HONG KONG – Asian stock markets climbed Tuesday after Fed officials tried to soothe fears over the world economy and investors hoped for stabilization in weak China factory data.
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KEEPING SCORE: Hong Kong's Hang Seng climbed 1.2 percent to 21,998.31 and the Shanghai Composite Index in mainland China was up 0.9 percent to 3,186.63. South Korea's Kospi added 0.9 percent to 1,982.75 and Australia's S&P/ASX 200 rose 0.4 percent to 5,083.80. Markets in Japan remain closed for a three-day holiday.
RATE DEBATE: Federal Reserve Bank of Atlanta President Dennis Lockhart on Monday said he was "confident" of a rate rise this year, echoing weekend comments from other Fed officials. The Fed's decision last week not to raise interest rates sent world stock markets into a slump because the central bank cited concerns about global economic weakness. Lockhart, who said the U.S economy was "performing solidly," joined other Fed officials is seeking to reassure investors worried about the state of the global economy. More insight into Fed thinking will come Thursday when Fed chief Janet Yellen delivers a speech.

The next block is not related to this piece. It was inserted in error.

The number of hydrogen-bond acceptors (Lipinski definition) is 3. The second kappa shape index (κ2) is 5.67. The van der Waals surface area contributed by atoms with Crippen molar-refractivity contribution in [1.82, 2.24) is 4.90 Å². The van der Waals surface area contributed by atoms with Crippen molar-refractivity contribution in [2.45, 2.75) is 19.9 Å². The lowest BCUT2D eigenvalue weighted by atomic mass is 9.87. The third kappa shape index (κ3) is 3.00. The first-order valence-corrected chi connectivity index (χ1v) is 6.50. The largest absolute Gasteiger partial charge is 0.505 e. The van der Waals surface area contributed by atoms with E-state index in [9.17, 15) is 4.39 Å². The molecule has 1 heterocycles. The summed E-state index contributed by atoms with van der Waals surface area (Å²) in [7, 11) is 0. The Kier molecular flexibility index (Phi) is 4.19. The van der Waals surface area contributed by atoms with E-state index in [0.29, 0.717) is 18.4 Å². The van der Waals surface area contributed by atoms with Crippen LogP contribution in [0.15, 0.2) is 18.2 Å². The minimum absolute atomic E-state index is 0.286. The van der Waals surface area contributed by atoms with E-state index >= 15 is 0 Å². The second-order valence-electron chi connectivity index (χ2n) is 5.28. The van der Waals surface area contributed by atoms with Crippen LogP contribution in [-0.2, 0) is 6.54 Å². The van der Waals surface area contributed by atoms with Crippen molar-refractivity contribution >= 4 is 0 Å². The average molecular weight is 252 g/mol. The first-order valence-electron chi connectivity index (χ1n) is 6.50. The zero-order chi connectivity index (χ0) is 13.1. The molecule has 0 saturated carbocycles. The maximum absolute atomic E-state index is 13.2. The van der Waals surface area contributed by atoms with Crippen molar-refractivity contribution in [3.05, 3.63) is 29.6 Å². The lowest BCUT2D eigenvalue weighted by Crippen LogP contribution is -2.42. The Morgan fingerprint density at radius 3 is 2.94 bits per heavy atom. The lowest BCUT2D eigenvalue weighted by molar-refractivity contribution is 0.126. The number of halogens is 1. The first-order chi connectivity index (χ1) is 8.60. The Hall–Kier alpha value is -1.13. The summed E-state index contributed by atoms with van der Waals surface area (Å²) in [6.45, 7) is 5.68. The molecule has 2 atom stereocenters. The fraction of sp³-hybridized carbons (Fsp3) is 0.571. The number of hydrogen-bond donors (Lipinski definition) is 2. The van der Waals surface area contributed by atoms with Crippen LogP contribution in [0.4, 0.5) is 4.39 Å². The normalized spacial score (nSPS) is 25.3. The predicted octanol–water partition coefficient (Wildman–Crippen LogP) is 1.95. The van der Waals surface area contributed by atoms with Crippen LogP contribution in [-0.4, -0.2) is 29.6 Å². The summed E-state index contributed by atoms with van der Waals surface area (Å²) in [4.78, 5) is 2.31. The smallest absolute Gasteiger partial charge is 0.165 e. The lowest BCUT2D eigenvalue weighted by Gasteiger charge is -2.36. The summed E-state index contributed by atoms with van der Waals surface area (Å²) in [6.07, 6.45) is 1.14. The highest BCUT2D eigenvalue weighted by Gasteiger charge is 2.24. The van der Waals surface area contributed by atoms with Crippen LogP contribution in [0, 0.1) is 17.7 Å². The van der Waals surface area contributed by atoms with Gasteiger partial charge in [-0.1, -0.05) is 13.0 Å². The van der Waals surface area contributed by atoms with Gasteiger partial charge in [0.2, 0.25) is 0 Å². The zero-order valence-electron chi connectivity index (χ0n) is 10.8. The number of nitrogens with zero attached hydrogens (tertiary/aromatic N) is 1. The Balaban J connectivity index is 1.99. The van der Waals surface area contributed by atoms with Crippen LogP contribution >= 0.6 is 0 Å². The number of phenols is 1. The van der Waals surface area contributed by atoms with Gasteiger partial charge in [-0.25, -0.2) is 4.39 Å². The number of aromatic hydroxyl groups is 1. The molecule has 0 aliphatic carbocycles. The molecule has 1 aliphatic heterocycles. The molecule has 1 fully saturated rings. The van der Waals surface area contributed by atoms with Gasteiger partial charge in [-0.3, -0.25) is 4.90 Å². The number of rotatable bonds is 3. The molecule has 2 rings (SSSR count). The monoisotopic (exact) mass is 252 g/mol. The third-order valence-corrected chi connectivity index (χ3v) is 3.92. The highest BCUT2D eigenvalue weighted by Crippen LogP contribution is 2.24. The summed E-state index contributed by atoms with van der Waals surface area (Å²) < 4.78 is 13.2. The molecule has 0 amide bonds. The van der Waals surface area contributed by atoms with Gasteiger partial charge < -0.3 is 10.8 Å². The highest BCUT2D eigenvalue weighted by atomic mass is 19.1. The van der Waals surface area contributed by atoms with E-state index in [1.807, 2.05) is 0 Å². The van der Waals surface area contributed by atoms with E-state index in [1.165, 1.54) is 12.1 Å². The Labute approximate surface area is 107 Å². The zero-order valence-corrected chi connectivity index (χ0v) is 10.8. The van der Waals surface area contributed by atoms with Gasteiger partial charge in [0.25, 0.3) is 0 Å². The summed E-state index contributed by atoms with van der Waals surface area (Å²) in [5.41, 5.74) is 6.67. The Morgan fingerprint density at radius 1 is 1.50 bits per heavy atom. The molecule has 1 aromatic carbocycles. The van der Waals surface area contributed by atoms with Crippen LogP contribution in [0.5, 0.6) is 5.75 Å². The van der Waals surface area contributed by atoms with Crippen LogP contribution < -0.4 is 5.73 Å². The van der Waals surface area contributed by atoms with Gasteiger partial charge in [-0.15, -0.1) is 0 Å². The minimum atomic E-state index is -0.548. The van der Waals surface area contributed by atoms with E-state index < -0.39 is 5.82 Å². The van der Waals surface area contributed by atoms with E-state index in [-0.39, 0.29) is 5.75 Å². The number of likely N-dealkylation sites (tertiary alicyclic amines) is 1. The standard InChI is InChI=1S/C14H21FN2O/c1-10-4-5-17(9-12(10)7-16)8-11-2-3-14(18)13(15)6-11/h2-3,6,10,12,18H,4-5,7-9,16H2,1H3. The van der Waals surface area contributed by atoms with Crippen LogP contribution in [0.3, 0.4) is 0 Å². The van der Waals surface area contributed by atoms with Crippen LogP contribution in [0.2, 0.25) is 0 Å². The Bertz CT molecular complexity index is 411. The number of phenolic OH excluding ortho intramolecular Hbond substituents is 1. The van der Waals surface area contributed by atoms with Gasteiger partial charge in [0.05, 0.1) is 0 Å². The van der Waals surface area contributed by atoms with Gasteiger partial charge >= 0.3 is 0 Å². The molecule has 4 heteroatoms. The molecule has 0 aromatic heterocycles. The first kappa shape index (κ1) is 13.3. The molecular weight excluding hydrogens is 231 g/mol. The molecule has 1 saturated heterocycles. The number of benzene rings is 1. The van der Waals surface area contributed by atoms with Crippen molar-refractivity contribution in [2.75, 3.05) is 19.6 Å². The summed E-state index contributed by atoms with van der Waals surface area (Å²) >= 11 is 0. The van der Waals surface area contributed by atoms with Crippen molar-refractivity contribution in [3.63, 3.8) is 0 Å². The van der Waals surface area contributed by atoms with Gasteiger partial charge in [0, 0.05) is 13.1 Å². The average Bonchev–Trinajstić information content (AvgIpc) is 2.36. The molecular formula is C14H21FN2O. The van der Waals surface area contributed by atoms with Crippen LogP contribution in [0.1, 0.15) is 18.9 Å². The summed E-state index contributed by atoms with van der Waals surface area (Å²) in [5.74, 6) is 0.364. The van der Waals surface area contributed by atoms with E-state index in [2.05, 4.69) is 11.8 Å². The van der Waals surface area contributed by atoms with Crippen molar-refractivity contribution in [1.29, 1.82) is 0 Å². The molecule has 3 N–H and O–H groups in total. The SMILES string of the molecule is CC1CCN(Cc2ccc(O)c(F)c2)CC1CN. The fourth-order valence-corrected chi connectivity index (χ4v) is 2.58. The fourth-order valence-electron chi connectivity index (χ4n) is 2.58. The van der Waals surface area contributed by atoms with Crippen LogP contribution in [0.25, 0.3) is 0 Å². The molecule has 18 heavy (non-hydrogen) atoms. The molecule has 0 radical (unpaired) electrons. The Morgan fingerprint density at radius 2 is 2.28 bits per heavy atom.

CHINESE FACTORIES: Investors in Asia were awaiting monthly manufacturing data from China on Wednesday, which will give the latest update on a pillar of the world's No. 2 economy. Caixin's preliminary index based on a survey of factory purchasing managers will be closely watched for any signs of improvement after sinking to a six-year low in August. Fed officials cited China's struggling economy as one factor in its decision to delay hiking rates.
QUOTE-WORTHY: "After the Fed held off on its interest rate hike, the next concern is the economic data in mainland China," said Linus Yip, chief strategist at First Shanghai Securities. "If it can come out as stabilized and not slowing down, it will be good news. Right now globally, everyone is turning to looking at what's happening in mainland China."
WALL STREET: Major U.S. stock benchmarks ended higher as investors tried to look beyond uncertainty for interest rates. The Dow Jones industrial average closed up 0.8 percent to 16,510.19 while the Standard & Poor's 500 rose 0.5 percent to 1,966.97. The Nasdaq composite gained less than 0.1 percent to 4,828.95.
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ENERGY: Benchmark U.S. crude oil lost 64 cents to $46.32 a barrel in electronic trading on the New York Mercantile Exchange. The contract rose $2 to close at $46.68 a barrel on Monday in New York. Brent Crude, a benchmark for international oils used by many U.S. refineries, fell 50 cents to $49.19 in London.
CURRENCIES: The dollar slipped to 120.48 yen from 120.49 yen on Monday. The euro fell to $1.1170 from $1.1187.